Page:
Yuma, Arizona, had highest unemployment rate in July 2016
September 09, 2016
In July 2016, Yuma, Arizona, had the highest unemployment rate among metropolitan areas at 24.3 percent, followed by El Centro, California, at 24.2 percent. The lowest unemployment rate was in Sioux Falls, South Dakota, at 1.9 percent. Fargo, North Dakota-Minnesota (2.3 percent), Bismarck, North Dakota (2.4 percent), and Rapid City, South Dakota (2.4 percent), also had unemployment rates that were less than half of the U.S. national unemployment rate. A total of 192 areas had jobless rates above the U.S. rate, 178 areas had rates below it, and 17 areas had rates equal to that of the nation.
Source: U.S. Bureau of Labor Statistics.
El Centro, California, had the largest over-the-year unemployment rate decrease in July (−3.2 percentage points). Seventy-three other areas had rate declines of at least 1.0 percentage point. The largest over-the-year rate increase occurred in Casper, Wyoming (+2.5 percentage points).
These data are from the Local Area Unemployment Statistics program and are not seasonally adjusted. Data are preliminary and may be revised. For more information, see “Metropolitan Area Employment and Unemployment — July 2016” (HTML) (PDF).
Bureau of Labor Statistics, U.S. Department of Labor, The Economics Daily, Yuma, Arizona, had highest unemployment rate in July 2016 on the Internet at https://www.bls.gov/opub/ted/2016/yuma-arizona-had-highest-unemployment-rate-in-july-2016.htm (visited January 20, 2020).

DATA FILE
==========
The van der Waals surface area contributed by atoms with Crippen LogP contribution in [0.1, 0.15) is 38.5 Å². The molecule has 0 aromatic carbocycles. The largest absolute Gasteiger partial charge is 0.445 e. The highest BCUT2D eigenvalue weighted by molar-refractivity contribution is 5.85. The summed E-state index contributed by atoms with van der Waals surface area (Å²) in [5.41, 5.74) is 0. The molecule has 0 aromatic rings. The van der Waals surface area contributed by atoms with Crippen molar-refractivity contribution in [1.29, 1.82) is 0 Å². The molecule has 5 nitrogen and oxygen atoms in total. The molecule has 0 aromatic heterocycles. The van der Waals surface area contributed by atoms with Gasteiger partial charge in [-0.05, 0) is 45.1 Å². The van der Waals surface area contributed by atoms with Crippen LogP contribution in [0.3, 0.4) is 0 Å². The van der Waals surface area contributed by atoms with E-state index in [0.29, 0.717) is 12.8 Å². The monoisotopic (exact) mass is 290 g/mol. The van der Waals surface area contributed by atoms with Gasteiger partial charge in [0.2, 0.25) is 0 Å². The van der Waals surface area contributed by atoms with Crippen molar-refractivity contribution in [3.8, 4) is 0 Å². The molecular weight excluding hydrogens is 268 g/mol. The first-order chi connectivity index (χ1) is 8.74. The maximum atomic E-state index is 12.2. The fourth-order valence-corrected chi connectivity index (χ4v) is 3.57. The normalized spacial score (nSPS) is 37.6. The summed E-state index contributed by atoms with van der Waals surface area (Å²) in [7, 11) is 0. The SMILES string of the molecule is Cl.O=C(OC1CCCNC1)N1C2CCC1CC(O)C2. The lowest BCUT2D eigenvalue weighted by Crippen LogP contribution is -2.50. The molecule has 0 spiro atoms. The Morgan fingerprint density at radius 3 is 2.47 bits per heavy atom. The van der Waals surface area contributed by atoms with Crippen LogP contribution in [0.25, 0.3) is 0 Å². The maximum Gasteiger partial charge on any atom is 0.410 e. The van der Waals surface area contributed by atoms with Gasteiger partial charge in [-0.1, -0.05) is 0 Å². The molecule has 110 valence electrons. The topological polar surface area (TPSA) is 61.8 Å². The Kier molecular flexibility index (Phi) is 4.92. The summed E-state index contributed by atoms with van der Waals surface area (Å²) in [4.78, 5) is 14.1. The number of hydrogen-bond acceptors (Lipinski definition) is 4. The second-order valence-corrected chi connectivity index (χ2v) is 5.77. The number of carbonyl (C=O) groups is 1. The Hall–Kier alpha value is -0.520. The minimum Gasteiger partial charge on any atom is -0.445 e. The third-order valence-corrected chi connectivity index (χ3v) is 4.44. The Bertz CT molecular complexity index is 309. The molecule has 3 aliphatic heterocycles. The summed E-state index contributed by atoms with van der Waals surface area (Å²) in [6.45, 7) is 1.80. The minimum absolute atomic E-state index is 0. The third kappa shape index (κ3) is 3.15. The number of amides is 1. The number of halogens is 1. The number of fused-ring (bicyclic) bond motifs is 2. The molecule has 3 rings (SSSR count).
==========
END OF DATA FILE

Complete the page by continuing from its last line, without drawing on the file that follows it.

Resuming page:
Recent editions of Spotlight on Statistics
- A look at employment and wages in U.S. establishments with foreign ownership
Examines employment and wages in U.S. establishments that have at least one foreign owner with at least 10 percent ownership.
- 25 years of Worker Injury, Illness, and Fatality Case Data
Examines detailed historical data on work-related injuries, illnesses, and fatal injuries.
- Occupational employment projections through the perspective of education and training
Examines employment, projected employment growth, and wages for occupations with different education and training requirements.
- Workers in Alternative Employment Arrangements
A look at independent contractors, on-call workers, temporary help agency workers, and workers provided by contract firms.